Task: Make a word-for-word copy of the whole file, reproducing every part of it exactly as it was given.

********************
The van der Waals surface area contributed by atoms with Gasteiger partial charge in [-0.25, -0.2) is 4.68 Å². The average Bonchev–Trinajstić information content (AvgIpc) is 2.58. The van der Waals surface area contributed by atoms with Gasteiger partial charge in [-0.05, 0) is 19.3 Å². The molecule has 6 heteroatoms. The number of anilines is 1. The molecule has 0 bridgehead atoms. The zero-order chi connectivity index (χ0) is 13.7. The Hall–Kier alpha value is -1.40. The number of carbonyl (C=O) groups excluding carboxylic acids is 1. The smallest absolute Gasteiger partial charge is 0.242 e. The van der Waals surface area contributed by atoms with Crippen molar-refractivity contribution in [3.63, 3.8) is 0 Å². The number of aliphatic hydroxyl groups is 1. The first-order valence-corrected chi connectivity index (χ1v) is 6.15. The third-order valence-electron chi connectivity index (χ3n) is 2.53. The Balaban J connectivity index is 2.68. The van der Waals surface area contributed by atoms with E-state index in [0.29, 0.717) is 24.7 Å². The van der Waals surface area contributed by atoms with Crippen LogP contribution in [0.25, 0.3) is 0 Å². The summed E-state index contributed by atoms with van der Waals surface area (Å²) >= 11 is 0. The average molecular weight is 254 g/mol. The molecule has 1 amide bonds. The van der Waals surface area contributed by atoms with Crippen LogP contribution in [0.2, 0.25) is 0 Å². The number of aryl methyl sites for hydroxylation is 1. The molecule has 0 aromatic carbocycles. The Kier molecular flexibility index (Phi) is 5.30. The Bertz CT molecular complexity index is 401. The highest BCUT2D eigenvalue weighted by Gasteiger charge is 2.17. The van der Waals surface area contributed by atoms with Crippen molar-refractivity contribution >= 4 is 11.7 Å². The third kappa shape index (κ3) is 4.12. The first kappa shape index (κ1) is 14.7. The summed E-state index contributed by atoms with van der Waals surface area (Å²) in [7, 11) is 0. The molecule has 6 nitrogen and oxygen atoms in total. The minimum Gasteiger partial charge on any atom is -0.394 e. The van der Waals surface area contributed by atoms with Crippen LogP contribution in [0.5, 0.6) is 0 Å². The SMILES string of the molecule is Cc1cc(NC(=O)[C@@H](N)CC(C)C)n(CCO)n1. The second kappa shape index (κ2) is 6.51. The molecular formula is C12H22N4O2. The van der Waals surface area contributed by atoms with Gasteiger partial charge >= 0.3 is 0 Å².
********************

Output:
The van der Waals surface area contributed by atoms with Gasteiger partial charge in [-0.25, -0.2) is 4.68 Å². The average Bonchev–Trinajstić information content (AvgIpc) is 2.58. The van der Waals surface area contributed by atoms with Gasteiger partial charge in [-0.05, 0) is 19.3 Å². The molecule has 6 heteroatoms. The number of anilines is 1. The molecule has 0 bridgehead atoms. The zero-order chi connectivity index (χ0) is 13.7. The Hall–Kier alpha value is -1.40. The number of carbonyl (C=O) groups excluding carboxylic acids is 1. The smallest absolute Gasteiger partial charge is 0.242 e. The van der Waals surface area contributed by atoms with Crippen molar-refractivity contribution in [3.63, 3.8) is 0 Å². The number of aliphatic hydroxyl groups is 1. The first-order valence-corrected chi connectivity index (χ1v) is 6.15. The third-order valence-electron chi connectivity index (χ3n) is 2.53. The Balaban J connectivity index is 2.68. The van der Waals surface area contributed by atoms with E-state index in [0.29, 0.717) is 24.7 Å². The van der Waals surface area contributed by atoms with Crippen LogP contribution in [0.25, 0.3) is 0 Å². The summed E-state index contributed by atoms with van der Waals surface area (Å²) >= 11 is 0. The average molecular weight is 254 g/mol. The molecule has 1 amide bonds. The van der Waals surface area contributed by atoms with Crippen LogP contribution in [0.2, 0.25) is 0 Å². The number of aryl methyl sites for hydroxylation is 1. The molecule has 0 aromatic carbocycles. The Kier molecular flexibility index (Phi) is 5.30. The Bertz CT molecular complexity index is 401. The highest BCUT2D eigenvalue weighted by Gasteiger charge is 2.17. The van der Waals surface area contributed by atoms with Crippen molar-refractivity contribution >= 4 is 11.7 Å². The third kappa shape index (κ3) is 4.12. The first kappa shape index (κ1) is 14.7. The summed E-state index contributed by atoms with van der Waals surface area (Å²) in [7, 11) is 0. The molecule has 6 nitrogen and oxygen atoms in total. The minimum Gasteiger partial charge on any atom is -0.394 e. The van der Waals surface area contributed by atoms with Crippen LogP contribution in [0.5, 0.6) is 0 Å². The SMILES string of the molecule is Cc1cc(NC(=O)[C@@H](N)CC(C)C)n(CCO)n1. The second kappa shape index (κ2) is 6.51. The molecular formula is C12H22N4O2. The van der Waals surface area contributed by atoms with Gasteiger partial charge >= 0.3 is 0 Å².